Why the ease on the LVR could benefit you

Come the New Year, the number of first home buyers able to get a mortgage with less than a 20% deposit are expected to rise, following new Reserve Bank of New Zealand (RBNZ) rules.

Current RBNZ restrictions mean financial institutions can only grant a maximum of 10% of their home loans to owner-occupiers – including first home buyers – who have less than a 20% deposit (greater than an 80% LVR).

From 1 January 2018 onwards, this will increase to 15% of lenders’ loans allowed to be issued to house buyers with a deposit of less than 20%, RBNZ announced on 29 November.

A greater proportion of first home buyers will benefit from these changes, but RBNZ is not expecting a surge in the number of loans issued to owner-occupiers, acting governor Grant Spencer said at a media conference.

Banks also make lending decisions based on their own “buffers”, Mr Spencer says.

Mr Spencer advises first home buyers to continue to be cautious about the market. Banks will have more ‘latitude with lending decisions” but don’t expect the easing of the LVR rules to have a significant change.

Reserve Bank of New Zealand deputy governor Grant Spencer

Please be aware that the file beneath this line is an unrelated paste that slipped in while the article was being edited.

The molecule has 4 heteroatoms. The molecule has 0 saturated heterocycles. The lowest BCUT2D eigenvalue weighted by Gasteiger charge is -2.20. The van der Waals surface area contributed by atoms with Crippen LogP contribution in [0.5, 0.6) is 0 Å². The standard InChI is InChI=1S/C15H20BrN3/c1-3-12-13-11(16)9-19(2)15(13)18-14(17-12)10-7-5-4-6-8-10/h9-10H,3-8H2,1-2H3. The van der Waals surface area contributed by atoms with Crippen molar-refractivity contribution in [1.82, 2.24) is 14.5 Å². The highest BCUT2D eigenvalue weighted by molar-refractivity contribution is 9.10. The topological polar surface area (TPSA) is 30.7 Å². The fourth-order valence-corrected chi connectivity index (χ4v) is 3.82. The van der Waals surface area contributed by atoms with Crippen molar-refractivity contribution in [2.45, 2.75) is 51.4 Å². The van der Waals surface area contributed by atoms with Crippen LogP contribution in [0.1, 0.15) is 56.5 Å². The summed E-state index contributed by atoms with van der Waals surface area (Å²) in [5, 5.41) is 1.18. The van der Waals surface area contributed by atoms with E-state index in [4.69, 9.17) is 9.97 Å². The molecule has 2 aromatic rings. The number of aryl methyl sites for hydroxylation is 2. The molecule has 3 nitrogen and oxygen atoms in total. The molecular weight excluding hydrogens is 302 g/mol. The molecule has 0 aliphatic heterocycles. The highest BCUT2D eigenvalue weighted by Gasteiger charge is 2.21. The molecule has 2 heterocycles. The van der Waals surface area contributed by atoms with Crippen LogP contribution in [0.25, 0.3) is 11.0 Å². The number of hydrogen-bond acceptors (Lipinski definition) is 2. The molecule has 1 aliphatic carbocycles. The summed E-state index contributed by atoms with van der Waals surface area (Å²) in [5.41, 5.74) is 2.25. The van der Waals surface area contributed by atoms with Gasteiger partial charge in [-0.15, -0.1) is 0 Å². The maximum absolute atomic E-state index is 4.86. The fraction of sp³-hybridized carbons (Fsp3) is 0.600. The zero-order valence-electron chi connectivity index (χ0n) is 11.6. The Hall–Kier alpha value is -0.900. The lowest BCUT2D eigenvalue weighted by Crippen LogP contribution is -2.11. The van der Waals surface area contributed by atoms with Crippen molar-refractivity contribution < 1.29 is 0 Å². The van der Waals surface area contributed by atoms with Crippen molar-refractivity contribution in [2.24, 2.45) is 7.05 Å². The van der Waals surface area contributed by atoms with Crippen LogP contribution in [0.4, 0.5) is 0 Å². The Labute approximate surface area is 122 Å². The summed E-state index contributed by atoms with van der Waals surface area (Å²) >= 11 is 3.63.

Reserve Bank of New Zealand acting governor Grant Spencer 

RBNZ says it is the right time to make the adjustments to LVR requirements. House price increases have been easing in recent months and pending Government regulations around housing are expected to further “dampen” the market.

Upcoming Government changes include a crackdown on foreign property investors and extending tax to owners who sell a home within five years of purchase – currently the law is two years.

However, RBNZ has also relaxed LVR requirements for property investors. Currently, banks can give a maximum of 5% of their home loans to lenders with a 40% deposit (an LVR of 60%). From 1 January, lenders can issue 5% of their loans to investors with a 35% deposit (an LVR of 65%).

Mr Spencer says RBNZ has not lowered the deposit requirement for owner-occupiers (it has only increased the volume of higher LVR loans banks are allowed to issue) because most banks would still consider a 80% LVR as “relatively high”.

On the other hand, a 65% LVR for a property investor is at a “more normal threshold”, Mr Spencer says.

The bank stresses that the changes are not in an attempt to bolster the housing market, but instead a follow-through with its commitment that the lending restrictions were temporary, to help deal with extreme risk and pressure in the housing market.

RBNZ will continue to ease LVR regulations as part of “incremental changes” although it has not committed to a date  of when they will be fully removed.

“Removal [of LVR restrictions] is conditional on things remaining stable and risks remaining contained,” Mr Spencer says.

RBNZ will quarterly review the LVR rules.

The bank says these latest LVR changes will have a “negligible impact” on any forecast for changes to the Official Cash Rate.

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